When asked how prepared she is to cope with the second wave of the coronavirus, a Punjaban answers gleefully that she is all geared up with matching masks ready to go with every suit.’ Well! It is one of those WhatsApp jokes taking a dig at women. Of course, an exaggeration but not completely divorced from reality.
Available in myriad colours, designs and shapes, masks have emerged as a new fashion accessory. Every garment brand has come out with its own mask line being displayed in every store. Mask is a protective shield against the virus, but for many, the emphasis is elsewhere. It is a fact that most masks that we wear are not three-ply as per the specifications.
While experts may recommend double masks in crowded places where social distancing is a challenge, many go mask-less giving a free run to the virus. The second wave is lashing the country, but many don’t care about the Covid protocol, throwing caution and masks to the wind. To beat this deadly wave, we ought to follow Covid-appropriate behaviour. We have to wear a mask in public, or I may say, bear with the mask, howsoever uncomfortable it may be. Universal masking in public is a necessity, but despite the danda and fines, there are dare-devils in public places shorn of their masks, risking their own life and that of others.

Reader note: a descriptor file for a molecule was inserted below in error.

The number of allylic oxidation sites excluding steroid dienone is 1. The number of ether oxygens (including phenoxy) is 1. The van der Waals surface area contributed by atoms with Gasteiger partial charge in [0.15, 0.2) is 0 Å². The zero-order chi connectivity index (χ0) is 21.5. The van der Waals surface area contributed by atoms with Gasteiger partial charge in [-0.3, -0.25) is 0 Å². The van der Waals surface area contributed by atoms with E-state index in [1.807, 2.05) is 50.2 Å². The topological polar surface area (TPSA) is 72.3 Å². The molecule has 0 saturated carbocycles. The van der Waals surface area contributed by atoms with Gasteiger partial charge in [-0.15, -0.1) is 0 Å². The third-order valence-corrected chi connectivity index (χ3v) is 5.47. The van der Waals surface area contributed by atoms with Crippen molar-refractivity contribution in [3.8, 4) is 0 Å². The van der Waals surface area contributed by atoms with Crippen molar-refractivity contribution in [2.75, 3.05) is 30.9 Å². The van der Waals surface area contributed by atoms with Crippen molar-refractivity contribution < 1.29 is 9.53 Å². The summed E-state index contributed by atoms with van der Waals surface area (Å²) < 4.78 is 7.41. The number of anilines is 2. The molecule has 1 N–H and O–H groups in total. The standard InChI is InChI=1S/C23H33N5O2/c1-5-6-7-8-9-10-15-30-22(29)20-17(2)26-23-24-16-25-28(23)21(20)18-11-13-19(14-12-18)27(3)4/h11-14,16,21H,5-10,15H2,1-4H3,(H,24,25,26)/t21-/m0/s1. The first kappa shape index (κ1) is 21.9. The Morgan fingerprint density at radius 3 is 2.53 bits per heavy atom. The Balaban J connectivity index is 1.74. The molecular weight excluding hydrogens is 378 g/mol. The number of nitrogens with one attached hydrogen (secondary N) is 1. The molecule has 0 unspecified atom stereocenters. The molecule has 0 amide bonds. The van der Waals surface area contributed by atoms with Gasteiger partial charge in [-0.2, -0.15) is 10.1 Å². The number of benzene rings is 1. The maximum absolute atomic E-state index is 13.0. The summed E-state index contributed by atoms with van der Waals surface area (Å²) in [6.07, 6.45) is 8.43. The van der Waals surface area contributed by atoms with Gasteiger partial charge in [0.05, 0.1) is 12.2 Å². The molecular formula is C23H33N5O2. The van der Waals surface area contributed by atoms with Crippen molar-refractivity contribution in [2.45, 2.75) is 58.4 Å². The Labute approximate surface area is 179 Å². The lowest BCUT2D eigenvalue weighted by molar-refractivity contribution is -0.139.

The reality is that hardly anyone wears the mask properly to cover the mouth and nose. For the majority, mask is down, resting comfortably on their chin or hanging from the neck. There are some who prefer to dangle their mask on one ear; others keep rotating their mask with their finger. Hats off to the ingenuity of our people to have discovered innovative uses of masks! I saw a person using his mask as a handkerchief to wipe his sweat. The most outstanding was the use of mask by a rickshaw puller to cover his eyes as he slept with his mouth wide open in a crowded market place.
The other day, when I entered a grocery shop, the owner, as usual, had his mask slid on his chin. I signalled him to pull it back on his mouth. He obliged. His helper was sans his mask. I asked him, ‘Where is your mask?’ ‘I have one,’ he grinned as he took out a dirty crumpled mask to cover his mouth. At least he complied with my request, but there are many who refuse to listen. ‘There is no corona, shorona,’ is how our door-to-door garbage collector dismissed my plea when I confronted him for not wearing a mask.
I could hardly argue with him. ‘Where is the pandemic,’ I mused. If the images of thousands attending election rallies and lakhs taking a dip in the Ganga at Kumbh without social distancing and masks are anything to go by, the country cannot be in the grip of a serious health crisis. At least, this is the signal people got.
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